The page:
Monday, September 26, 2011

Problem #4: Civil Suits

Hershfield vs. Hershfield

For this week, our case study concerned a rather convoluted civil case from 1894, involving Aaron Hershfield and Dell (Hogan) Hershfield. Our professor, Dr. Petrik, provided the documentation and the context. The documentation, compared to previous problems in the class, was rather extensive, but once I managed to work through it and piece together a coherent narrative, what emereged was a remarkably sordid story.

The basic outline of the story is this: Aaron and Dell met at the Chicago World's Fair in 1893; they had a courtship which resulted in pregnancy and then matrimony; Aaron brought Dell back to his home in Helena Montana, but for reasons which are never spelled out, he completely turned his back on his child and his wife, and abandoned both of them. He ended up in North Dakota, leaving Dell and their child at a hotel in Helena, where she was a stranger. So far, this is a sad but not terribly unusual story. But Aaron Hershfield wasn't content to simply abandon his wife. So, while using his temporary residency to create a legal fiction of not having been a resident of Helena, Aaron Hershfield began reaching out to unscrupulous professionals who agreed to help him create an alternate narrative which would not only invalidate his marriage, but also deny the paternity of his child; in fact, which would essentially deny that the child existed.

The details of this plot, and how it unraveled, are more fully evident within these documents than certain other details, notably why Aaron Hershfield wanted to be rid of his family, or why he didn't simply ask for a divorce--he was, after all, a man of some means, and could have afforded the alimony and child support quite handily. Instead, he chose bribery and legal counsel, in an effort to slander his wife, and even some of the witnesses caught in the crossfire.

His plot was elaborately conceived; he evidently used family connections in New York to obtain the services of a certain Hartman, a rather loathsome character who was wililng to do dirty work for a price; Hartman worked to, among other things, create the fictional character of "Max Stein" (who seems to have been played by an associate of Hartman named Louis Michaels), who gave testimony indicting a man he claimed to be friends and associate with, a Bettig, who supposedly introducted him to Dell Hogan prior to her relationship with Hershfield. This was a casual sexual encounter, part of a broader campaign to solicit personal testimony to her allegedly promiscuous nature. Hershfield's lawyers were able to provide several other sworn affidavits and testimonials verifying this characterization.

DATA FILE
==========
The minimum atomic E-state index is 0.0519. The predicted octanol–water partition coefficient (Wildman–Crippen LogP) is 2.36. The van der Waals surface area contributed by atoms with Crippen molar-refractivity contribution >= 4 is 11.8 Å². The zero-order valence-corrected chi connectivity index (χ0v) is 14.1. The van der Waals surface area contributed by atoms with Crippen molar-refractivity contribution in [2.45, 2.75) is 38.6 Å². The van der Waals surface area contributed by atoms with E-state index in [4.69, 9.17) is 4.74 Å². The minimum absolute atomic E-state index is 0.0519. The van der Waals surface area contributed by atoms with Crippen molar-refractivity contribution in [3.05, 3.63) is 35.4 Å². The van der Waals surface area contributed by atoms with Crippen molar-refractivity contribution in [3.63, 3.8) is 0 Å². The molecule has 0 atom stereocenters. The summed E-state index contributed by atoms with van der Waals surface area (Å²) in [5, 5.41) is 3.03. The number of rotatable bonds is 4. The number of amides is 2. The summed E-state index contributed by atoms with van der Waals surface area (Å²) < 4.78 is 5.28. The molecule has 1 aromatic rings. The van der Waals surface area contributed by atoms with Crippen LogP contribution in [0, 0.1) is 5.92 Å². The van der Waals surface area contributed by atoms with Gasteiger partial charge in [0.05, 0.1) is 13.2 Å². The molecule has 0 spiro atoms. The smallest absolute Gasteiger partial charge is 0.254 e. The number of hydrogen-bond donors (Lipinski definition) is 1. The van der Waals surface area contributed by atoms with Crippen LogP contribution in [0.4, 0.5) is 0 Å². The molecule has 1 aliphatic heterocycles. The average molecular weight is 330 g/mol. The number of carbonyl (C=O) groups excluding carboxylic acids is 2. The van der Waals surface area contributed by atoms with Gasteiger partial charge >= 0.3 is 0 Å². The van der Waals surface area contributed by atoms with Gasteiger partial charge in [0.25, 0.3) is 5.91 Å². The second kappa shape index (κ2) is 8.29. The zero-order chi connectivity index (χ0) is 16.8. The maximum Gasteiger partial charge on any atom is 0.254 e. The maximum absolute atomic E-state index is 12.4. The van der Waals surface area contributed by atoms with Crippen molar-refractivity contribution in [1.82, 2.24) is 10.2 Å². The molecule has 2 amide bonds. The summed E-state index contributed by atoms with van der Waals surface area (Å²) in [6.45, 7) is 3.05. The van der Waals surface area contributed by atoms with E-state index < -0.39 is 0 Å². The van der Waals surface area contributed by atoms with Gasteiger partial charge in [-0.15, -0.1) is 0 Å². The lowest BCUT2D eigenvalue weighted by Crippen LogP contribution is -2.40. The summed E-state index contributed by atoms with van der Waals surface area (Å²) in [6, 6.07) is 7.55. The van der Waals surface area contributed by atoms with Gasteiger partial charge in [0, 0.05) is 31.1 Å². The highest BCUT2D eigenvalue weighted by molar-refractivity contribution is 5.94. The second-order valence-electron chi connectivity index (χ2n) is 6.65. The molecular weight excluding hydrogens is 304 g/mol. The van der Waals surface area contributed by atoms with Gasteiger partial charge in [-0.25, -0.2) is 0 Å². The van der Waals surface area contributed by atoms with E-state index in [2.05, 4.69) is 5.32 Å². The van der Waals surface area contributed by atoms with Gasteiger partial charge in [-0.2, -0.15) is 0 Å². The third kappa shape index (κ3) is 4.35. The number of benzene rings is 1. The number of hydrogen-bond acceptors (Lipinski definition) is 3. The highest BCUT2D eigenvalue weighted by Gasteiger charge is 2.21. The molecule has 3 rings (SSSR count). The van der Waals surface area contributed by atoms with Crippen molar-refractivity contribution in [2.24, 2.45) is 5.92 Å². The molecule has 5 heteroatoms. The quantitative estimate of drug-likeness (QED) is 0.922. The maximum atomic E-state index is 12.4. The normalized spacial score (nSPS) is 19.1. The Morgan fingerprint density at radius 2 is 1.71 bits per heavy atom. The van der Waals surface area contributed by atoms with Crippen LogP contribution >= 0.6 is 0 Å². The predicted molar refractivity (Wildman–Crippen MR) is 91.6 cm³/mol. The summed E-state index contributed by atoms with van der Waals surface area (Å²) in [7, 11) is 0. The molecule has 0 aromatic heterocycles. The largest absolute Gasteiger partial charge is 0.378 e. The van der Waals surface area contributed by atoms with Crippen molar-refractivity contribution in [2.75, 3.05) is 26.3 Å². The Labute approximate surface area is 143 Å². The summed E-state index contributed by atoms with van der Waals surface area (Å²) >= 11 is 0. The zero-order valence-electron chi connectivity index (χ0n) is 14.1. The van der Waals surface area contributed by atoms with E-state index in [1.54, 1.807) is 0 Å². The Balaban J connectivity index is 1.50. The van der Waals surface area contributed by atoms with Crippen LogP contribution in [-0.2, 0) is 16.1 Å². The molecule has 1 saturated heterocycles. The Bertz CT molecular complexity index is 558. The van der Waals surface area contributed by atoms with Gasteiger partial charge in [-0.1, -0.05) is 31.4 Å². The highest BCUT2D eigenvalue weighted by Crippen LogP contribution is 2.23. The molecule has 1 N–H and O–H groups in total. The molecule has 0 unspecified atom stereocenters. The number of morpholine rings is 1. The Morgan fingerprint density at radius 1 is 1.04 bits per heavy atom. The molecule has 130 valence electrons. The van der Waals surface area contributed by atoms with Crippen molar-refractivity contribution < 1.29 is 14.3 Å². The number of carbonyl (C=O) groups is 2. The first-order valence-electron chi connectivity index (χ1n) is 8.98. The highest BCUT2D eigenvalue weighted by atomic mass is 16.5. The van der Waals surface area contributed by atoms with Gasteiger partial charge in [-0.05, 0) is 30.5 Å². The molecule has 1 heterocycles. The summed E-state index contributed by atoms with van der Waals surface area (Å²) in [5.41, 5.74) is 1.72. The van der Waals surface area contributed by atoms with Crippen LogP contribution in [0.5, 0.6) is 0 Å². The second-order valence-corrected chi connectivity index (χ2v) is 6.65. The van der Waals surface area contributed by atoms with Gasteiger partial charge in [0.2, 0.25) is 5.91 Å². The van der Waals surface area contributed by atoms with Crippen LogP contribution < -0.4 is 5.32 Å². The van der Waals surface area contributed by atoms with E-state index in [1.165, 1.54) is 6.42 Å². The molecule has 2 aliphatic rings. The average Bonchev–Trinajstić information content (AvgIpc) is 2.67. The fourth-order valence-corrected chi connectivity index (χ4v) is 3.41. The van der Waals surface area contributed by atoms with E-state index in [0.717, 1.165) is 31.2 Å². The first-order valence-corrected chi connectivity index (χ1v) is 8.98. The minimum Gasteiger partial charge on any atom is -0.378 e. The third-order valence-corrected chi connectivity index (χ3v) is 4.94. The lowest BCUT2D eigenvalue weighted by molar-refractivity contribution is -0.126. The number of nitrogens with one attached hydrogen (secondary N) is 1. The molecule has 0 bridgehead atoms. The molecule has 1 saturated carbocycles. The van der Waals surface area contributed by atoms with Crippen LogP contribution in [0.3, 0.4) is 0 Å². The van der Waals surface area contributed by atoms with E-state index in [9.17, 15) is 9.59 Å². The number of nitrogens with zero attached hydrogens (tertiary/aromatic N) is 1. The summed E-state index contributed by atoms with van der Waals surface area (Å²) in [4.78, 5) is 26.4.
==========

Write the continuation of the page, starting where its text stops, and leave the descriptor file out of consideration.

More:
Amazingly, Hershfield had gone even further than this, claiming that he had been coerced into marrying Hogan by unnamed other parties; and furthermore claiming that she had never been with child.

Also, his brother and sister-in-law testified against Dell Hershfield, and Aaron's lawyers were able to produce testimony to the effect that she had been seen walking around Helena in an active and healthy state--since Aaron claimed that she hadn't given birth, he evidently decided to go one step further and claim that the nurse she had hired was completely unnecessary. As a campaign of intimidation and slander, it was as thorough and comprehensive as it was sinister.

But his plan had a flaw--the assumption that his estranged wife lacked the means and the will to fight back was clearly false. His plot was clumsily constructed, and I am not altogether sure how completely his official legal counsel was aware of all his machinations, making a coordinated--and sensibly modulated--defense less likely. It was a desperate, craven strategy, perhaps best characterized by the cross-examination of Bettig (when he was finally located--it becomes rather clear that, once they realized he couldn't be coereced into lying for them, Aaron Hershfield's legal team deliberately tried to scare him into hiding from the court) by Hershfield's lead attorney, F. B. Morrill. The line of questioning does Hershfield's story no good, and ultimately Morrill openly insinuates that Bettig had slept with Dell Hogan and was refusing to cooperate because he was engaged. It also came out that he had been possibly swindled by "Max Stein"; the impression is that Morrill was hoping against hope that he could somehow find some leverage to intimidate Bettig into lying on the witness stand.

Instead, Dell's capable and shrewd legal team, led by Atty. Walton Ball, were able to demolish his story rather comprehensively. They hired Pinkerton Detectives to follow "Max Stein" and expose him as a fraud; contacts in New York City were quickly able to determine that, more than likely, "Max Stein" didn't exist. The other character witnesses do not do well under Ball's able cross-examination; he is aided once again by careful research and cross-referencing.

In the end, the court dismisses all of Aaron Hershfield's claims, and orders him to meet his obligations to his family. It is never explained what drove him to such dispicable lengths, although the suspicion that his brother and sister-in-laws' collective disapproval was key is hard to avoid. All in all, an interesting case; once which sheds more than a little light into the level of criminal investigative savvy avaiable at the time, both for good and for ill.

1 comment:

Jacob Dinkelaker said...

Kirk- you make a good point about Aaron acquiring legal residency in North Dakota. I never thought of the fact that being a resident there could work for him in making a case of distress- that he was forced by Della to go to Helena, and that he actually 'lives' in North Dakota.
I see this whole case as a preemptive strike before a divorce - if Aaron is successful in getting an annulment, he is responsible for nothing - the marriage never happened, thus Della has no claim to any of his money.